How do Brits celebrate Halloween?
Question asked by Armand from France
OUR BRIT SAYS:
My earliest memory of Halloween is sitting in our back garden with my parents, hacking away at a giant pumpkin with a knife. At Halloween time Brits turn pumpkins into spooky Halloween lamps by carving eyes, a nose and a mouth into the biggest vegetable they can find. If you venture out on the evening of October 31, you’ll see lots of pumpkin heads casting eerie candlelight into streets and gardens.
Halloween was known originally as All Hallows Eve, the night before the Western Christian feast of All Hallows. Nowadays, Most Brits see it as a good excuse for a party: a night for telling ghost stories, watching horror movies and answering the door to trick-or-treaters rather than a religious festival. Trick-or-treating has become popular in the UK, but it’s really an American import. Scotland has its own brand of trick-or-treating called Guising and history records that English children and poor people once said prayers for the dead in return for cake, a practice known as souling.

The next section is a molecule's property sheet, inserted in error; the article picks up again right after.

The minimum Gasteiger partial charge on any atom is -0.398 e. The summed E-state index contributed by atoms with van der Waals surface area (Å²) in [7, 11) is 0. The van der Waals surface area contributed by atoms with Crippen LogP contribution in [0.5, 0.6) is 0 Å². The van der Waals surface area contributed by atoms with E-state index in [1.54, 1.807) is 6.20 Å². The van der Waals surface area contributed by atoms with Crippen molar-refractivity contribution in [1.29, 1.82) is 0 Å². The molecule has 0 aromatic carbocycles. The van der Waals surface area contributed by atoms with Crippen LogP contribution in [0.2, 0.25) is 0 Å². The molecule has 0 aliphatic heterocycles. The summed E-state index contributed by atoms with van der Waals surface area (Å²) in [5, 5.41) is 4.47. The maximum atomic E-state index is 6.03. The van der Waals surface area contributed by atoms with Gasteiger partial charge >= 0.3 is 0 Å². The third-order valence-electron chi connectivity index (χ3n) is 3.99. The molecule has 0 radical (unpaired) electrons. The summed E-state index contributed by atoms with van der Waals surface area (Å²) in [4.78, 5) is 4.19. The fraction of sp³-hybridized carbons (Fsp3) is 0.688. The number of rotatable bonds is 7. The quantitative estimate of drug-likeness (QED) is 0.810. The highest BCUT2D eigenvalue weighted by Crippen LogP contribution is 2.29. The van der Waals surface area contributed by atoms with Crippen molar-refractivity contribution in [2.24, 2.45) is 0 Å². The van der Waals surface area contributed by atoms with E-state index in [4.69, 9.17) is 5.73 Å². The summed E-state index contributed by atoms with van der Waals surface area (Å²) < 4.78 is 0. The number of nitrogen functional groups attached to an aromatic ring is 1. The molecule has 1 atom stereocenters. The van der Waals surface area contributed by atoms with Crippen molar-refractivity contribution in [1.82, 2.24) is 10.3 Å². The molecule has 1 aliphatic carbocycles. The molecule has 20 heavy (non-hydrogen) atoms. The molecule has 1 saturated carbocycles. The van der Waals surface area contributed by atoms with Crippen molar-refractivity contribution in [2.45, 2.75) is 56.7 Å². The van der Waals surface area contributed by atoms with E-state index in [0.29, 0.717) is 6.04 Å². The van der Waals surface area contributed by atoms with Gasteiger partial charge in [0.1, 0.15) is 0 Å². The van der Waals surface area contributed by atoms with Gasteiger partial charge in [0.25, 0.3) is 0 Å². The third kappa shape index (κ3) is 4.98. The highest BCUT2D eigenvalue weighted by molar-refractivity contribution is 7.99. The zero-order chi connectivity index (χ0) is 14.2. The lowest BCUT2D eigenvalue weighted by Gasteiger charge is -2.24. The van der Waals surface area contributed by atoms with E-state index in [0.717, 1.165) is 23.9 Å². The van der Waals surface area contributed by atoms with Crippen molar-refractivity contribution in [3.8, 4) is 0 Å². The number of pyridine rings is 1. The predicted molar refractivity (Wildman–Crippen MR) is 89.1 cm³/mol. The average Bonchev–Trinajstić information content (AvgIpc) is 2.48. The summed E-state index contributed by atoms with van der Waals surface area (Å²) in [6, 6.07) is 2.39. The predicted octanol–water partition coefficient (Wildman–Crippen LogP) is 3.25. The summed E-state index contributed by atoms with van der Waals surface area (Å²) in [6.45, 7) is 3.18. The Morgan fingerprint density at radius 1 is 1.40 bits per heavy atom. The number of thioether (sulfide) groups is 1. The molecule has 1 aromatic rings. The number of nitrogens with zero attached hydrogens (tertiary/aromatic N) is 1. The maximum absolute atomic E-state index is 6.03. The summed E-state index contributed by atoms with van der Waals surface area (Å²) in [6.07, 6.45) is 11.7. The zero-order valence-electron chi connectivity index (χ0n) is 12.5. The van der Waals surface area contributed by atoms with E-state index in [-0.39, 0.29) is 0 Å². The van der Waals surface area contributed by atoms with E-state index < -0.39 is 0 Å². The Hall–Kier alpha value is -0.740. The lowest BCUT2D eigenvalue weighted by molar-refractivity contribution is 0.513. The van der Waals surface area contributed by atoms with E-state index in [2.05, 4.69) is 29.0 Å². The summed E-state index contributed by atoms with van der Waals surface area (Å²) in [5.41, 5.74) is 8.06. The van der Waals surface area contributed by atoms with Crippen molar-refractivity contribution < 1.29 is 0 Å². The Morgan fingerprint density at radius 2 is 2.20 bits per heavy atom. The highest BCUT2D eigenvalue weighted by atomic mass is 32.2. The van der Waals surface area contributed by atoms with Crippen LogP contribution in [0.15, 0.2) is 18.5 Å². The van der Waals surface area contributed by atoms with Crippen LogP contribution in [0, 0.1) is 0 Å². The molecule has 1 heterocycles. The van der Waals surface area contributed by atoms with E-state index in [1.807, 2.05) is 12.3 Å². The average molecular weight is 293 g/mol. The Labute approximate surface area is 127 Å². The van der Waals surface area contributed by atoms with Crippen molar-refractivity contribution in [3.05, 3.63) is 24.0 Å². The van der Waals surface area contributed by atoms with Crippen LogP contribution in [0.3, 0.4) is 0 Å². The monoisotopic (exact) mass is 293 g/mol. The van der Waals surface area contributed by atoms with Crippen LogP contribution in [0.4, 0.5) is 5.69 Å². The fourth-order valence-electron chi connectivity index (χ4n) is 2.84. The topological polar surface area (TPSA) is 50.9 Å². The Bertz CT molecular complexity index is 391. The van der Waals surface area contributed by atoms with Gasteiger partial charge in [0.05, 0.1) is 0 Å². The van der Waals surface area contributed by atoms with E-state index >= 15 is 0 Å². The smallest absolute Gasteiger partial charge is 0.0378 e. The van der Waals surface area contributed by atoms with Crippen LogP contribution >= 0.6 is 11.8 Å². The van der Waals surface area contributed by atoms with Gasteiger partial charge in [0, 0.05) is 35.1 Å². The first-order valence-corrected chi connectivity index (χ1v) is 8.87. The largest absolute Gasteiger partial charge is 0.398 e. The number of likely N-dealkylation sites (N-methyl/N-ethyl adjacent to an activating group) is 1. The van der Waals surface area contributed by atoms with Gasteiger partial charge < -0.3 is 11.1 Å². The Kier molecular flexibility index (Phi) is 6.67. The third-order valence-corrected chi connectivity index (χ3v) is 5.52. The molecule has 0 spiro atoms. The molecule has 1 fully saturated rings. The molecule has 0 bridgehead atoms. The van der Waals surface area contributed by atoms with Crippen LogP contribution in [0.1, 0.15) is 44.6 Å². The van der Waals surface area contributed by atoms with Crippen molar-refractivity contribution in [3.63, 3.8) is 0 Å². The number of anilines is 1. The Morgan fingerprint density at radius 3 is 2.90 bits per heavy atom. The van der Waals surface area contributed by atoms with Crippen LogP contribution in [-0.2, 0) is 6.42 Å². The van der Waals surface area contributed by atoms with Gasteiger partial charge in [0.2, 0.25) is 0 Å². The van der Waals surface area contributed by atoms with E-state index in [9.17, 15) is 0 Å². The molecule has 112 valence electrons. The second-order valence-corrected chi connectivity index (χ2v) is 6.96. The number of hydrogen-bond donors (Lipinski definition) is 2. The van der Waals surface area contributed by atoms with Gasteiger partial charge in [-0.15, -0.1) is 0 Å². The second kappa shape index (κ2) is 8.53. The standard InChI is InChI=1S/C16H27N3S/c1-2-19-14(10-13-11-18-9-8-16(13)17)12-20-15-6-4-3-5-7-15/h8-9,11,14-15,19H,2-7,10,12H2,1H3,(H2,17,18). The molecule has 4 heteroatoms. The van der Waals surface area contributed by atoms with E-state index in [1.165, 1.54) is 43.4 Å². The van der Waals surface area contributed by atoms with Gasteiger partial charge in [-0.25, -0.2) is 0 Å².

If you get invited to a Halloween party you might want to dress up as a witch, ghost, goblin or skeleton. There might be a bonfire and/or a barbeque and you might be asked to have a go at apple bobbing. This is an old game in which people try to pick up apples floating in a big bucket using their teeth. Yep, it’s a bit weird, but fun too.
If you want to celebrate with your housemates why not watch a scary movie? We suggest the original Halloween movie made in 1978 by American director John Carpenter. Watching psychotic killer Michael Myers stalking the streets of small town America is still pretty creepy.